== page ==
However, Dilshan and Sangakkara showed no signs of slowing down as they continued to demolish the England bowling attack.
But, just as the pair was approaching the century partnership mark and Dilshan his own half century, the explosive batsman was dismissed by spinner Graeme Swann for 44 after trying to clear the boundary.
Dilshan and Sangakkara’s partnership of 92 had rescued Sri Lanka from a dire situation right at the beginning of their innings.
Former captain Mahela Jayawardene joined Sangakkara at the crease and together they continued to build on the excellent partnership that had preceded theirs.
The pair brought up their 50 partnership in quick time, but the eighties bug came roaring back when Jayawardene was dismissed on 42 by Anderson, which ended his and Sangakkara’s partnership on 85.
In a rather surprising move, Mathews decided to promote Kulasekara up the order with hopes that he would play one of the innings of his career.
Mathews’ gamble seemed to pay off as Kulasekara hammered the England bowling attack all over the ground, much to the delight of the Sri Lankan fans in attendance.
Sangakkara soon brought up his 15th ODI century, once again much to the delight of the Sri Lankan fans, who were keeping the atmosphere tense with the rhythmic beat of their drums filling the air.
With the runs needed and deliveries remaining continuing to decrease, the game had all the makings of being an absolute classic.
By now the pair had raced past the half-century mark and were rushing towards the triple figures like an out-of-control freight train.
Cook looked to be at a loss of words of what he was witnessing as Kulasekara also brought up his own half-century.
Sangakkara sealed the deal with a pull shot that reached the boundary to give Sri Lanka an emphatic seven-wicket victory.
Sangakkara remained unbeaten on 134 off 135 balls, while Kulasekara had also played a gem of an innings, scoring 58 runs off 38 deliveries, which included five boundaries and three maximums.
Anderson and Swann were the only two England bowlers to take wickets as the former finished with two and the latter with one.
Cook was definitely disappointed at having lost the match, but praised Sangakkara’s century and Sri Lanka’s outstanding run chase.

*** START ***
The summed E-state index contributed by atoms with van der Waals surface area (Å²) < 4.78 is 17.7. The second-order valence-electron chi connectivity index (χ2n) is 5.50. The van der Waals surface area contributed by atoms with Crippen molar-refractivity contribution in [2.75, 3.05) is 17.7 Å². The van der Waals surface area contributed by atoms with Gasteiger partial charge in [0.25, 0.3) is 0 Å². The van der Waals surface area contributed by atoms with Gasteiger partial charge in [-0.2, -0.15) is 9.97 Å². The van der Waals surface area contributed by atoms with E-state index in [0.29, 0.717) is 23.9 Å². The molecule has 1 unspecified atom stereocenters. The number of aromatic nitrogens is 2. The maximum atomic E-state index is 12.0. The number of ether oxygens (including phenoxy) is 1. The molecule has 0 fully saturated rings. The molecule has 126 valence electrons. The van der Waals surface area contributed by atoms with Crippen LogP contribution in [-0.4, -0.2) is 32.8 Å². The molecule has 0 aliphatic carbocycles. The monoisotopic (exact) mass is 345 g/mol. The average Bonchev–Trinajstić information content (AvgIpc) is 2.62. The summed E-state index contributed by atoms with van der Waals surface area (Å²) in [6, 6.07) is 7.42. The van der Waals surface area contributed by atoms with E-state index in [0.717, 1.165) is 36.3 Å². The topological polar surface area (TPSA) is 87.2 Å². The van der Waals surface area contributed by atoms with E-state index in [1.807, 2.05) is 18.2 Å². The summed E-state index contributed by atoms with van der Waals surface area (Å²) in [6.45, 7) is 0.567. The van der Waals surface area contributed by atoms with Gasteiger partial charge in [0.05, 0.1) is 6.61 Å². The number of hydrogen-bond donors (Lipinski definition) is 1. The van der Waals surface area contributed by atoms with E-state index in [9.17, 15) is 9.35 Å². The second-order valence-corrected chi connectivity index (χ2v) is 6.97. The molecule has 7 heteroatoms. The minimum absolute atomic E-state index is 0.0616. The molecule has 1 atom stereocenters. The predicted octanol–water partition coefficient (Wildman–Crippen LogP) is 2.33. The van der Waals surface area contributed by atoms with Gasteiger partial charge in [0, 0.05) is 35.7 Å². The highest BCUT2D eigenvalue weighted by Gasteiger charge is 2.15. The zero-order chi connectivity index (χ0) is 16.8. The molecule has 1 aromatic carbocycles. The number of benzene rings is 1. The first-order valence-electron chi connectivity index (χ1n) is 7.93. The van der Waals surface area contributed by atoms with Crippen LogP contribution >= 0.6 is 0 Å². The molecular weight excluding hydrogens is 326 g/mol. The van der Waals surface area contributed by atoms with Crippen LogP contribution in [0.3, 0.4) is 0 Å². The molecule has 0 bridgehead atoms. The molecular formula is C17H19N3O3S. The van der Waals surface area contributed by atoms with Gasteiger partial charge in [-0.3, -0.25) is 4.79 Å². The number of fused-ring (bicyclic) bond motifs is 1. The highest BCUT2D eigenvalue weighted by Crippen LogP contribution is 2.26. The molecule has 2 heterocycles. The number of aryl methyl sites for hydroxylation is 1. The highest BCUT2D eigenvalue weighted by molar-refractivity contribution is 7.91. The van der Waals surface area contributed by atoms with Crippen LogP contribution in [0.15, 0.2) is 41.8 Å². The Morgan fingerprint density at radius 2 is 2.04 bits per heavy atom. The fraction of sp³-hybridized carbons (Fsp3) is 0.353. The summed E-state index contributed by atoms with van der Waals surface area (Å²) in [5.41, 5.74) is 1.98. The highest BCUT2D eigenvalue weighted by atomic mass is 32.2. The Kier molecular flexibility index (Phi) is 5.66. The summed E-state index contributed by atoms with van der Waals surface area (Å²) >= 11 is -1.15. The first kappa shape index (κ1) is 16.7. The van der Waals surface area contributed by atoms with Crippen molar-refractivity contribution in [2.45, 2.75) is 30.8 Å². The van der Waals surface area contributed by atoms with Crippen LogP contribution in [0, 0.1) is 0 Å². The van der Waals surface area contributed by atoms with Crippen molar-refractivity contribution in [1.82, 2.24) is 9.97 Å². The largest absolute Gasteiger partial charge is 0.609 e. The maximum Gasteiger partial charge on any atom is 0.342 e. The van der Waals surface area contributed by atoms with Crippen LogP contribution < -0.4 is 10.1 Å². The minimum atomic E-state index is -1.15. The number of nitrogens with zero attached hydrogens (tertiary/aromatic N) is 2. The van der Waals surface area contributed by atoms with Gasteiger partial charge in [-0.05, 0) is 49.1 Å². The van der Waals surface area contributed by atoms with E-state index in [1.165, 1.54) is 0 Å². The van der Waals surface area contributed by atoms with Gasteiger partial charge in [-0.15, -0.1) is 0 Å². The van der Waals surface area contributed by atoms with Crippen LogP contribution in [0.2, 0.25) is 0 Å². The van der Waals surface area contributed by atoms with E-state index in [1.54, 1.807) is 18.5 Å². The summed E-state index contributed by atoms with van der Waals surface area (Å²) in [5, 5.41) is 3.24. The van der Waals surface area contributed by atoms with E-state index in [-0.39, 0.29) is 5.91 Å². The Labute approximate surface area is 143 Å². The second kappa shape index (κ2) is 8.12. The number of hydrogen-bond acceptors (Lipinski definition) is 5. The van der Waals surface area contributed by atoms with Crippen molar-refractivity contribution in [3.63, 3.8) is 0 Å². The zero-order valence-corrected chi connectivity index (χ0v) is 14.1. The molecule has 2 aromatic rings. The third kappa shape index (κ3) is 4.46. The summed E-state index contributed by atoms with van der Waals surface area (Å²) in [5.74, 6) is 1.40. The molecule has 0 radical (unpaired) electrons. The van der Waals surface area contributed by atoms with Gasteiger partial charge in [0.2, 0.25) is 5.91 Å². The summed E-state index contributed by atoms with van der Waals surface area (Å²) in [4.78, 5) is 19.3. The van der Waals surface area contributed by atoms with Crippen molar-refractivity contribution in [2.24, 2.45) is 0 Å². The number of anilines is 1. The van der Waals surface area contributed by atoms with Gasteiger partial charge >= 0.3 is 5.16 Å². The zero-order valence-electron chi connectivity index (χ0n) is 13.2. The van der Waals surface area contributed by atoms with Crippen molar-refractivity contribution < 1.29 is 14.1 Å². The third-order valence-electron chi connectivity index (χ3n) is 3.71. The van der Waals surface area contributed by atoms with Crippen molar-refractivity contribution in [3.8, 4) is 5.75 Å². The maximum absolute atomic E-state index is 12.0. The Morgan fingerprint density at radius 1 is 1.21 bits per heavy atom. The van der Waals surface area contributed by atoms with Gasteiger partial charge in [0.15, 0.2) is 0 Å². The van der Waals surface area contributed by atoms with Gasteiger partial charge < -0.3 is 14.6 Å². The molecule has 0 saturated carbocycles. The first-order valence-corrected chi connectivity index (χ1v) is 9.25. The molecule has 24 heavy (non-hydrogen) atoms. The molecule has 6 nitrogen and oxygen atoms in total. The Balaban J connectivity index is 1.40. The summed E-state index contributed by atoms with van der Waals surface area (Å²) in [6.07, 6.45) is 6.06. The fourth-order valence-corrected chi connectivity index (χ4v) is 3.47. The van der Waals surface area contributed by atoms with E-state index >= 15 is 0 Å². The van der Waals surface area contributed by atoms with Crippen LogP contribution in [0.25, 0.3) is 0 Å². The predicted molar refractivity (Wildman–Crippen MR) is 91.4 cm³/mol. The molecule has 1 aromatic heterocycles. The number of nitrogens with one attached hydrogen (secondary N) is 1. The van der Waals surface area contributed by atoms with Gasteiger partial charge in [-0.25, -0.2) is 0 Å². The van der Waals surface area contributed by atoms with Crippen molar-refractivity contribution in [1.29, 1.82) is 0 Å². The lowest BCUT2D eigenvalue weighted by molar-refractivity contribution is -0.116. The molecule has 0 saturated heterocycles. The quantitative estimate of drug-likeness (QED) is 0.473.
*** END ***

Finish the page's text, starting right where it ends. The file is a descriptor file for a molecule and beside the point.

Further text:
“Obviously that was an outstanding hundred, any time you chase 300 someone has to play well,” he said. “The pitch quickened up but sometimes you have to say credit where it’s due. The rate was always seven, we could have taken a couple more wickets but they played well. It was very hard to get the ball to reverse swing and it was changed after 21 overs. I thought 300 was about par – my innings, I couldn’t quite get it away, if you add another 20 runs on that would probably have been enough. We knew we’d have to win one of these two game, hopefully we’ll come back strongly at Cardiff.”
Mathews noted that the win was much-needed for Sri Lanka as it provided them with a newfound confidence that had been lacking in their narrow loss to New Zealand.
“We needed that, to be honest, we started confidently and the bowlers were really good in the middle overs, we just had one go for 20 runs near the end,” Mathews said. “Sanga batted really well, it’s great to have a player like that at number three. We had a chat at the break with the batters, thought it might swing and seam a little but the pitch played really well. The management decided [to promote Kula], he’s been batting really well and it paid off. The last game we were rusty, in the field missing catches but we can keep improving.”
Sangakkara was the obvious choice for the Man of the Match award, and he said: “I was pretty happy about it, we had to play well at the start, see off Jimmy Anderson but Mahela played really well and we got on top of it. [Kulasekara’s innings] took the pressure off and those two overs, off Swann and Broad, were decisive. That’s the Champions Trophy for you, the pressure is on, players aspire to play in it, I’m pleased to have done well today. We’ve got to win another one, the Aussies are a tough outfit so we’ll have to prepare well.”